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Skeletal muscle growth early in life is ‘remembered’ by the genes in the muscle, helping them to grow larger later in life.

The study found that genes in skeletal muscle have less DNA epigenetic modifications in response to exercise and throughout periods of inactivity (ie. injury). This allows the muscle to grow even bigger following exercise again later.

This study has many implications but one interesting implication is that if you lose muscle you’re epigenetically primed to get it back.

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    The study has several methodological flaws. The main is that the authors didn’t correct their p-values for multiple testing. I did the FDR estimation manually based on p-values from the supplementary tables, and the smallest FDR was approximately 0.2.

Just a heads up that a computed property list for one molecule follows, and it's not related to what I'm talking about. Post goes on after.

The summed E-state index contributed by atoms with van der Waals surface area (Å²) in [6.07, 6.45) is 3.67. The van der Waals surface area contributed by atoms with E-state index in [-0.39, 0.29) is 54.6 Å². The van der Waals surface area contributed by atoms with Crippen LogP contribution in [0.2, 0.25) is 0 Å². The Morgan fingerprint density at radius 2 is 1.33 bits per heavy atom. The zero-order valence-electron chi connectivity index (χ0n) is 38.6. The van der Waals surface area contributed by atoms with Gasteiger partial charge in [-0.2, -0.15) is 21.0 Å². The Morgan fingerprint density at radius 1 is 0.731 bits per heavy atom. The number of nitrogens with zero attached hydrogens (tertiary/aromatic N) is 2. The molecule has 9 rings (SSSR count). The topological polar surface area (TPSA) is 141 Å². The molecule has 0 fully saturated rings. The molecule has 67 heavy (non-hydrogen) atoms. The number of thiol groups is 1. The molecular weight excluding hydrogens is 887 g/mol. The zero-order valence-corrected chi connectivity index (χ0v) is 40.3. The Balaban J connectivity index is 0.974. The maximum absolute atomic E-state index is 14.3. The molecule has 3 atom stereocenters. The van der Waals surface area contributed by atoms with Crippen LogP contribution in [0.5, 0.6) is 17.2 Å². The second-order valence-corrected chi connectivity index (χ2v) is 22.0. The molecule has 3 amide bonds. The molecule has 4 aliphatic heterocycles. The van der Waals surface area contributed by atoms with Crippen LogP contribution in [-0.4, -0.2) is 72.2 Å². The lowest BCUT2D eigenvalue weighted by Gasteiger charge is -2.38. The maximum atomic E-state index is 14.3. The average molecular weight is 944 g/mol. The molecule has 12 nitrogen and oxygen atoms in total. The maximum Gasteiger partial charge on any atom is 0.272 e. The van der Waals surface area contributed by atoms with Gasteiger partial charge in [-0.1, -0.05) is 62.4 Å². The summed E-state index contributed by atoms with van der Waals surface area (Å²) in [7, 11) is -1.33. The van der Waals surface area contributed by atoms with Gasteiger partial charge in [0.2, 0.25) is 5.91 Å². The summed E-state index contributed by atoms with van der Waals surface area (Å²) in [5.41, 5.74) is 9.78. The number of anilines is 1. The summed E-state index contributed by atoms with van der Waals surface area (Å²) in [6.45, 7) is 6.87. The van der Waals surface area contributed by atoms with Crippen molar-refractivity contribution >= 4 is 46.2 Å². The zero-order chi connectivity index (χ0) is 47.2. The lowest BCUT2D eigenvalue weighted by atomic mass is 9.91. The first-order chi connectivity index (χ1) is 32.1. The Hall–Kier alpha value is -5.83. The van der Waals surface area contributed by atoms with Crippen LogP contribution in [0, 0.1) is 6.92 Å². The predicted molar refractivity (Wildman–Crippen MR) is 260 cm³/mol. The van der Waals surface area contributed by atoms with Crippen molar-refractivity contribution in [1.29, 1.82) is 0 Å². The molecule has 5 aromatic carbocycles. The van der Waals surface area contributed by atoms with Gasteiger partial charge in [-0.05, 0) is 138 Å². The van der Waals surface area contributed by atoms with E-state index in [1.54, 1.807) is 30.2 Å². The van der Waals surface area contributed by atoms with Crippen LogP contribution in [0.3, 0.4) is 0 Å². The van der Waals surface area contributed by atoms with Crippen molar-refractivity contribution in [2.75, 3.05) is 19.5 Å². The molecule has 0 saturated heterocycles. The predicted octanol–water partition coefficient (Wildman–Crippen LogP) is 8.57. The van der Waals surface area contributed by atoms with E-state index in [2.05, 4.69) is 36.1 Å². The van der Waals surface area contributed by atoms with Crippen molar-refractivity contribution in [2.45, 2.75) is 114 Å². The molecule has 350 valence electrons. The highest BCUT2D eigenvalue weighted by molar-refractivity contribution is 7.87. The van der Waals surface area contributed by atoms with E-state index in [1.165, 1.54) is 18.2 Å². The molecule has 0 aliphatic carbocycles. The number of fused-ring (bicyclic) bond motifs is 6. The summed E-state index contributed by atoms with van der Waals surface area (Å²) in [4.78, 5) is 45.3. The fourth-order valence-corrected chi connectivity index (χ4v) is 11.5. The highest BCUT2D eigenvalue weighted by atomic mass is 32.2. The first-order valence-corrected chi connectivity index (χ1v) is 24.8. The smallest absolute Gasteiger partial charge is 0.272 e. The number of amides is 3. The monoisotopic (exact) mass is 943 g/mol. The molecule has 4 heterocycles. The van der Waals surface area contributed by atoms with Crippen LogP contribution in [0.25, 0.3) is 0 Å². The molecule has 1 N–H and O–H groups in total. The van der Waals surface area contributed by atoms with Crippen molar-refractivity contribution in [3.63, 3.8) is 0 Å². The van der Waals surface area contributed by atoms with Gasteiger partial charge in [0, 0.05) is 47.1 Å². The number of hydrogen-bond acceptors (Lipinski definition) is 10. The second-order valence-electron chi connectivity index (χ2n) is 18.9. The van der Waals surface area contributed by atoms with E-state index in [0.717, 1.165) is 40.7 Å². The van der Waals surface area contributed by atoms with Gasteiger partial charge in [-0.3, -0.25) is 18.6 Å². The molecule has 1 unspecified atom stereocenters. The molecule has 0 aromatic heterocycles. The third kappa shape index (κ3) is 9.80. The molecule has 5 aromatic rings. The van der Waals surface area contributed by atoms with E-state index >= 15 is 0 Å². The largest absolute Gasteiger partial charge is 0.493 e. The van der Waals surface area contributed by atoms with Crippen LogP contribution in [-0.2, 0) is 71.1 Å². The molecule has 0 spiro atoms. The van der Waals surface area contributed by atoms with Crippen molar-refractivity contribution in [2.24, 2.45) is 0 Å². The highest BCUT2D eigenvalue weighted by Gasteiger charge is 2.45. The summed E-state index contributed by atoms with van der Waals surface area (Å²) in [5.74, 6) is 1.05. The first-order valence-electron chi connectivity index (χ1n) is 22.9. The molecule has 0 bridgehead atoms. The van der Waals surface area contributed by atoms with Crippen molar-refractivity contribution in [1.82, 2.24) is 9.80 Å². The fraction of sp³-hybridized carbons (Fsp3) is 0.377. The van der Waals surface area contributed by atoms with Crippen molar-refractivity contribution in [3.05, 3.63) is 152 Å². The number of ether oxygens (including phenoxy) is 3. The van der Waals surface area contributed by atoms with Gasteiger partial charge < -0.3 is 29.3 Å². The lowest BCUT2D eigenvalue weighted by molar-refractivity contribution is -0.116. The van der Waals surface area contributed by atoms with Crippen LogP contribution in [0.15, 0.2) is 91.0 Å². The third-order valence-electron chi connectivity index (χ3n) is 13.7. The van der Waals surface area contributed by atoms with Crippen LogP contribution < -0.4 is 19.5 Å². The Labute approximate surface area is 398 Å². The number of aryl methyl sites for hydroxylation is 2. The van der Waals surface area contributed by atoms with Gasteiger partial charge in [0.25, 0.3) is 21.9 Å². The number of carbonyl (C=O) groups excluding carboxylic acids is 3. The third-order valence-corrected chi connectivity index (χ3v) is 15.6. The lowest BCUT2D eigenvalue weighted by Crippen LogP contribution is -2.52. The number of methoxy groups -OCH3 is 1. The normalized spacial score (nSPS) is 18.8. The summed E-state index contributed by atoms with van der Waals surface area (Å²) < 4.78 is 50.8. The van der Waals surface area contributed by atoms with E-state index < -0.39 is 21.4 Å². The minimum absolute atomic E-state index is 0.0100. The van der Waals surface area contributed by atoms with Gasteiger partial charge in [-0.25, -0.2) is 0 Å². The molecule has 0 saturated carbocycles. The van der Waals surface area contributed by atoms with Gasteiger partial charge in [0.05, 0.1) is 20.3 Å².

Probably this study should be taken with a pinch of salt, to say it mildly; at least it doesn’t prove anything.

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      Another important implication is that if people in midlife exercise regularly and build muscle, they can more easily regain lost muscle mass in older age.